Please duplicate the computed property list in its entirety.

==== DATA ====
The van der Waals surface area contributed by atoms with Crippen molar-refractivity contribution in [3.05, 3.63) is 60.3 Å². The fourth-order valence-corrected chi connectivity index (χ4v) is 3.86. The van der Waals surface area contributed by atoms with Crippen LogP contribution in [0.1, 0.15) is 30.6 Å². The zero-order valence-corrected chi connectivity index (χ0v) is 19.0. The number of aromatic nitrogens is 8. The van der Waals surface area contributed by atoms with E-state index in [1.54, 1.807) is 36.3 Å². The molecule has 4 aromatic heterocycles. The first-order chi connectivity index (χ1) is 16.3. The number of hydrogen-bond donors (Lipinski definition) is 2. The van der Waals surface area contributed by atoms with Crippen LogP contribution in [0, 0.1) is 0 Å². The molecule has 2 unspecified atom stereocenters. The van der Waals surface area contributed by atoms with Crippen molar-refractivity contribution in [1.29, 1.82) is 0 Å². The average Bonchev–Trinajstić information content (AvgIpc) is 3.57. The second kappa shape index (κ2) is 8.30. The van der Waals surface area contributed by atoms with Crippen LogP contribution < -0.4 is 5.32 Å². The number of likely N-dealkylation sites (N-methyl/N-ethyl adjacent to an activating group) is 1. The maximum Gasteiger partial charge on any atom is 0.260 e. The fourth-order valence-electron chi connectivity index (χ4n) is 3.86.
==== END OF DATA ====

The van der Waals surface area contributed by atoms with Crippen molar-refractivity contribution in [3.05, 3.63) is 60.3 Å². The fourth-order valence-corrected chi connectivity index (χ4v) is 3.86. The van der Waals surface area contributed by atoms with Crippen LogP contribution in [0.1, 0.15) is 30.6 Å². The zero-order valence-corrected chi connectivity index (χ0v) is 19.0. The number of aromatic nitrogens is 8. The van der Waals surface area contributed by atoms with E-state index in [1.54, 1.807) is 36.3 Å². The molecule has 4 aromatic heterocycles. The first-order chi connectivity index (χ1) is 16.3. The number of hydrogen-bond donors (Lipinski definition) is 2. The van der Waals surface area contributed by atoms with Crippen LogP contribution in [0, 0.1) is 0 Å². The molecule has 2 unspecified atom stereocenters. The van der Waals surface area contributed by atoms with Crippen molar-refractivity contribution in [1.29, 1.82) is 0 Å². The average Bonchev–Trinajstić information content (AvgIpc) is 3.57. The second kappa shape index (κ2) is 8.30. The van der Waals surface area contributed by atoms with Crippen LogP contribution < -0.4 is 5.32 Å². The number of likely N-dealkylation sites (N-methyl/N-ethyl adjacent to an activating group) is 1. The maximum Gasteiger partial charge on any atom is 0.260 e. The fourth-order valence-electron chi connectivity index (χ4n) is 3.86.